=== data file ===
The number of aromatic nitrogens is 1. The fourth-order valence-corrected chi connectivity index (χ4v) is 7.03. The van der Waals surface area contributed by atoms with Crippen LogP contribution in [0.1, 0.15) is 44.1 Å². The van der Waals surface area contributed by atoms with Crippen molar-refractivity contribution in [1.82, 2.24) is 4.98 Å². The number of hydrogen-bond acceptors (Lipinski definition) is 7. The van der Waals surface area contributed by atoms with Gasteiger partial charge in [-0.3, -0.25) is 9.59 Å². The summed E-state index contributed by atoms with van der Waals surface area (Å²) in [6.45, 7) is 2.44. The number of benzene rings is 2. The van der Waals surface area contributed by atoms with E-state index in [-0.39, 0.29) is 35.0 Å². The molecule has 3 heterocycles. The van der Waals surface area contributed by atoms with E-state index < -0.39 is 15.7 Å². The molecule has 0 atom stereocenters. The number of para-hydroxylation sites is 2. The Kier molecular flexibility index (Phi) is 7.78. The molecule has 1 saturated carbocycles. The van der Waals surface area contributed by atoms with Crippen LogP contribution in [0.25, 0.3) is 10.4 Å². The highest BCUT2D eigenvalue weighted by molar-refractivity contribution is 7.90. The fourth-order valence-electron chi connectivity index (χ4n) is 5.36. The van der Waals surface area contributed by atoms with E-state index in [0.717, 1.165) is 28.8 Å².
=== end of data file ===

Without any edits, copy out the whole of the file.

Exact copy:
The number of aromatic nitrogens is 1. The fourth-order valence-corrected chi connectivity index (χ4v) is 7.03. The van der Waals surface area contributed by atoms with Crippen LogP contribution in [0.1, 0.15) is 44.1 Å². The van der Waals surface area contributed by atoms with Crippen molar-refractivity contribution in [1.82, 2.24) is 4.98 Å². The number of hydrogen-bond acceptors (Lipinski definition) is 7. The van der Waals surface area contributed by atoms with Gasteiger partial charge in [-0.3, -0.25) is 9.59 Å². The summed E-state index contributed by atoms with van der Waals surface area (Å²) in [6.45, 7) is 2.44. The number of benzene rings is 2. The van der Waals surface area contributed by atoms with E-state index in [-0.39, 0.29) is 35.0 Å². The molecule has 3 heterocycles. The van der Waals surface area contributed by atoms with E-state index < -0.39 is 15.7 Å². The molecule has 0 atom stereocenters. The number of para-hydroxylation sites is 2. The Kier molecular flexibility index (Phi) is 7.78. The molecule has 1 saturated carbocycles. The van der Waals surface area contributed by atoms with Crippen LogP contribution in [0.25, 0.3) is 10.4 Å². The highest BCUT2D eigenvalue weighted by molar-refractivity contribution is 7.90. The fourth-order valence-electron chi connectivity index (χ4n) is 5.36. The van der Waals surface area contributed by atoms with E-state index in [0.717, 1.165) is 28.8 Å².